Samia Nkrumah joins Founders Day debate; describes it as sterile

former National Chairperson and leader of the Convention People’s Party (CPP), Madam Yaba Samia Nkrumah, has argued that the “Founders debate is a sterile debate.”

“I would imagine Kwame Nkrumah would not like to see the country divided over this matter. We should rather engage in Nkrumah’s revolutionary ideas and policies,” she told the Daily Graphic in an interview in Accra on Tuesday.

Sharing her position on the attempt by President Akufo-Addo to change the Founders Day from September 21 to August 4, Madam Nkrumah said it was most unfortunate that the founders debate which had already been settled was being used as a New Patriotic Party (NPP) versus National Democratic Congress (NDC) game to score cheap political points and divide the nation for their own parochial interests at a time when there was consensus about Kwame Nkrumah’s valuable contribution to nation-building.


President Akufo-Addo is set to propose legislation to Parliament to designate 4th August as Founders Day, and 21st September as Kwame Nkrumah Memorial Day, both of which will be observed as public holidays.

A statement from the Presidency and signed by the Director of Communications at the presidency, Mr Eugene Arhin on Sunday said the President has to this end issued an Executive Instrument to commemorate this year’s celebration of Kwame Nkrumah Memorial Day as a public holiday.

Nkrumah’s policies

She postulated: “Dr Nkrumah laid the foundation for industrialisation. Where are we today? He laid the foundation for economic emancipation. Where are we today? Under Nkrumah’s guidance in the sixties, we began controlling our economy, our resources, our national production, our gold and foreign currency reserves, today where are we? These are the issues we want our youth to be talking about.”

According to Madam Nkrumah, if truth be told, both parties – the NPP and the NDC – are not interested in Nkrumah’s policies but only in capturing votes.

In her view, no amount of legislation or decrees could change the facts of history, stressing that the debate had already been settled.

According to Madam Nkrumah, historical records by Ghanaians and non-Ghanaians alike had documented the long journey towards independence, the birth of the new nation Ghana as well as efforts at nation-building.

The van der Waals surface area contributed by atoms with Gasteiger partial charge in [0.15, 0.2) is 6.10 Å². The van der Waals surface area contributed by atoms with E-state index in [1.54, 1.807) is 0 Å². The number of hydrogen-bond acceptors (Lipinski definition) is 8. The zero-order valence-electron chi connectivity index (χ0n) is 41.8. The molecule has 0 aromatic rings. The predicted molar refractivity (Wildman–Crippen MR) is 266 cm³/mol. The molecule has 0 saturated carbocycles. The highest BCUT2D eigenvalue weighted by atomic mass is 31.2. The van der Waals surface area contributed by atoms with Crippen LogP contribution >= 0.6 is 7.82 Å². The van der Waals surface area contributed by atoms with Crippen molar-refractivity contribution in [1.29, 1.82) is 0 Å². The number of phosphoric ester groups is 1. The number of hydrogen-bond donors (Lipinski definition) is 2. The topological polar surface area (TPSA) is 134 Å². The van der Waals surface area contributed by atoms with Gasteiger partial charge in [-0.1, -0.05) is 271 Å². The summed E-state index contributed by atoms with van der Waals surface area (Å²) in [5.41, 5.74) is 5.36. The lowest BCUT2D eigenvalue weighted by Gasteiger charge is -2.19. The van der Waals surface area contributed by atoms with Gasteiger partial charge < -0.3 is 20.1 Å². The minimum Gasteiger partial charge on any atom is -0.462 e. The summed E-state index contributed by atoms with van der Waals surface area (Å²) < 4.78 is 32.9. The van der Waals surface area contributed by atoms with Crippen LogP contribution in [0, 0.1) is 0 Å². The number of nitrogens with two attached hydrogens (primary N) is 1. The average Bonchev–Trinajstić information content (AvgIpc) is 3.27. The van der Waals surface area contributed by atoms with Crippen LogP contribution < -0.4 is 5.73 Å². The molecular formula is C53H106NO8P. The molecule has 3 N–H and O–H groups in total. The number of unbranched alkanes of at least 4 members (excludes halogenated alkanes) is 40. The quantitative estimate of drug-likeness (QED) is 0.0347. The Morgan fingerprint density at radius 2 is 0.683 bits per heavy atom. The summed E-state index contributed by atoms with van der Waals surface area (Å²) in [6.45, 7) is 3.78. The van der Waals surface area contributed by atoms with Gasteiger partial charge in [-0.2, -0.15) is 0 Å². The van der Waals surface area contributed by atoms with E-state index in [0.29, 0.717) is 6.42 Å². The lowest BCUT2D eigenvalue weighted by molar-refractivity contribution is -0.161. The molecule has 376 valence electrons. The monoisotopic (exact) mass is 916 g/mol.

She said the three national elections in 1951, 1954, and 1956 the successful campaign to unify the four territories under one nation, including the 1956 plebiscite; and the Independence, Motion in our Nation’s Assembly all attested to Nkrumah’s towering role in founding the nation Ghana.

“As for nation-building we can’t begin to count: free education from primary to university and free textbooks; the 100 factories and industries established as part of economic planning, Black Star Shipping line (18 vessels in all), 29 trawlers, Akosombo Dam, Tema township and harbour, as well as all the institutions that made Ghana a strong and hopeful nation in the sixties,” she recalled.

Multiparty dispensation

Madam Nkrumah pointed out that since the country returned to multiparty dispensation under the Fourth Republic, the country had had NDC and NPP governments that oversaw the sale and privatisation of national assets – many to themselves and de-industrialisation and growing unemployment.

Under both NPP and the NDC, she said, Ghana had progressively lost control over her resources rather than nationalise them.

“Can we imagine Kwame Nkrumah pursuing these policies? Bringing our economy under the control of foreign interests? Nkrumah consistently spoke about economic independence as an objective and cautioned us against allowing ourselves to be exploited,” she asserted.

It is telling that our 1992 Constitution upholds all military decrees, including the one that renamed Accra International Airport after a coup leader, as well as other NLC decrees criminalising Nkrumah, she stated.

In effect, she said since 1966, the political elite had suppressed Nkrumah’s ideas and policies constitutionally to the detriment of the welfare of the people of Ghana.

So it was insincere to be initiating a debate on founder or founders when the real issue was suppressing Nkrumah’s policies that held the key to the country’s progress and development and to power going back to the people of Ghana, she underscored.

“Our focus today is on bringing Kwame Nkrumah’s policies to every Ghanaian and African. Our focus is on revisiting Nkrumah’s ideas and adapting them to the changing circumstances of today. Our focus is on educating ourselves, Ghanaians and Africans on Nkrumah’s empowering philosophy and ideology for decolonisation to produce that strong energy that will put a seriously nationalistic, Pan-Africanist government in place that will put the welfare of the people at the top of the list of priorities. That is the Nkrumah Revolution we want to see,” she declared.

Way forward

On the way forward, Madam Nkrumah said she was very serious about making Nkrumah’s ideas available to the Youth of Ghana.

“That is why the Kwame Nkrumah Pan-African Centre (KNAC) of which I’m a founder is organising, together with a number of youth organisations, a programme on September 21 to launch the African Edition of Kwame Nkrumah’s books beginning with Dark Days in Ghana and the Kwame Nkrumah Dialogue Series.”

“This week we are beginning with a Youth Dialogue on Nkrumah’s ideas and policies. And we will continue with the books and the dialogues,” she stated.

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